Tuscany Recipes (23)
Browse our choice of traditional Italian recipes if you are planning a vacation or visit to Florence, Siena, Lucca, Pisa and the rest of Tuscany. Start with our latest suggestions below.
Cooked water' may not sound that filling, but this dish kept the hungry butteri in form while they patrolled their herds of cattle along the Maremma of the Tuscan coast. It was made by the 'donna-massaie' of the few ingredients readily available; onions, olive oil, vegetables, tomatoes, eggs, bread and a little pecorino cheese. Water was always abundant in the Maremma.
Today, the dish is created in the spirit of the folklore of the territory and is best eaten in a local trattoria or restaurant. Done well, it has an incredibly strong flavour for modern palates. The recipe below is a slight variant ideal for trying at home.
Learning how to make fresh pasta does actually change your life. What could be more Italian and what could be more tasty than the correct combination of flour, eggs, salt and water. Here's a recipe from an evening pasta class I took part in in Tavarnelle Val di Pesa near Forence at www.lamiapasta.
This part of Tuscany is north east of Florence and sits snugly in a zone where the the last parts of the Appennine hills roll into the classic Tuscany countryside we know so well by the River Sieve. We have a book of local recipes but this risotto recipe with grapes and red wine caught the eye.
1 onion, butter, 320g rice, 1/2 glass Chianti Rufina wine, 100g parmigiano reggiano cheese, ripe Sangiovese or Canaiolo grapes, vine leaves.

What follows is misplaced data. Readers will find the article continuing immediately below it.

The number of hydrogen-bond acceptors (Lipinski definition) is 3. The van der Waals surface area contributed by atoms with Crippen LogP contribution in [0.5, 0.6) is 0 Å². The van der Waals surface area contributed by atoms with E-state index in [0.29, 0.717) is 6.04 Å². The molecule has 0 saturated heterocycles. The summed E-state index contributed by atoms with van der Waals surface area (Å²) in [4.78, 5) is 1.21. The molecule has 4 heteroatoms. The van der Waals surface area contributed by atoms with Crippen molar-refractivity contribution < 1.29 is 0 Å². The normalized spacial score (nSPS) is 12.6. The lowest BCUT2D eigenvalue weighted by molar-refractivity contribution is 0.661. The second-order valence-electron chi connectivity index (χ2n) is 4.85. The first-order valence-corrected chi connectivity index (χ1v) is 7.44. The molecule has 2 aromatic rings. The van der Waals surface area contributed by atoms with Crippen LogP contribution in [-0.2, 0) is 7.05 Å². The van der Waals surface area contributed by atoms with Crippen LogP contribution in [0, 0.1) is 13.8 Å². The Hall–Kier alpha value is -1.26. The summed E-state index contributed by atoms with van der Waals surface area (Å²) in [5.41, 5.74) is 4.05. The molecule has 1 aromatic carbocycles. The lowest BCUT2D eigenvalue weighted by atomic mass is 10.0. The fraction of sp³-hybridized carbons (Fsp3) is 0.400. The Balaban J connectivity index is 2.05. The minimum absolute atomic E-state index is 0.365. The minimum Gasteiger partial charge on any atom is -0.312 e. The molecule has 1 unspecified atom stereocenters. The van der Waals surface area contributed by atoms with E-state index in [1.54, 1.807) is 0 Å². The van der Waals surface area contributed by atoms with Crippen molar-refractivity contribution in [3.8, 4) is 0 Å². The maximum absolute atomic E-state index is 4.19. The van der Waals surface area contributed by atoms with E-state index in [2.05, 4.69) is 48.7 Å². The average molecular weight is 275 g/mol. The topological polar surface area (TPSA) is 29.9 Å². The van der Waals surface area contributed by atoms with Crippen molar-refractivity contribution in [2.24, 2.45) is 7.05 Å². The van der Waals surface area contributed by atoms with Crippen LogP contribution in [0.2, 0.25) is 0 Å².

This traditional and delicious soup recipe with tomatoes and bread is very simple and typical of Tuscany. The secret is selecting top notch ingredients, so stay away from the supermarket and buy from your local 0km market. Once you've mastered this, try you hand at ribollita.
300gr stale Tuscan bread, 500gr mature tomatoes, basil, 2 cloves of garlic, 1 liter of broth, olive oil, salt & pepper
Castagnaccio is a classic autumn sweet from the chestnut woods of Monte Amiata in south Tuscany, although slight variations can be found wherever there are chestnut woods in Italy.We ate lots of it in the cantine of Castel del Piano as part of the vino novello celebrations one December weekend.
300g chestnut flour, 100g raisins, 50g pine nuts (or walnuts), 4 spoons of extra-virgin olive oil rosemary, salt, water.
One of Italy's great food combinations is sweet, sweet 'Vin Santo' wine with rock hard, break your fillings, cantucci biscuits.
But when the cantucci have been dipped in the wine for a few seconds, the result is a taste sensation.
This recipe from Tuscany is for the so called 'Biscotto di Prato' near Florence and follow this link to see them at their best - www.antoniomattei.it.
400gr flour, 250gr sugar, 2 whole eggs, 1 egg yolk, 100gr whole almonds, 2 spoons milk, 3gr bicarbonate soda
The recipe for these common carnival fried pastry or frappe is similar across Italy, but regional dialects and slight variations have led to a handful of local names such as 'bugie', 'risole', 'manzòle' and 'fiocchetti'.
In Tuscany, these doughnuts may also be called 'chiacchiere'. In Venice 'fritole'. All are delicious and typically sprinkled with icing sugar like a light layer snow on the hills of the lower Appenines at this time of year.
250g flour, 80gr sugar, 2 eggs, caster sugar, olive oil, orange and lemon peel, sweet wine, salt to taste.
Can you come up with a recipe for pollo al mattone (using a brick). Also I'd appreciate any "Italian chicken folklore", if there is such an area, or poultry facts, preferably amusing. For instance, I've always noticed that chickens in Italy are much skinnier than the American variety, especially around the breast.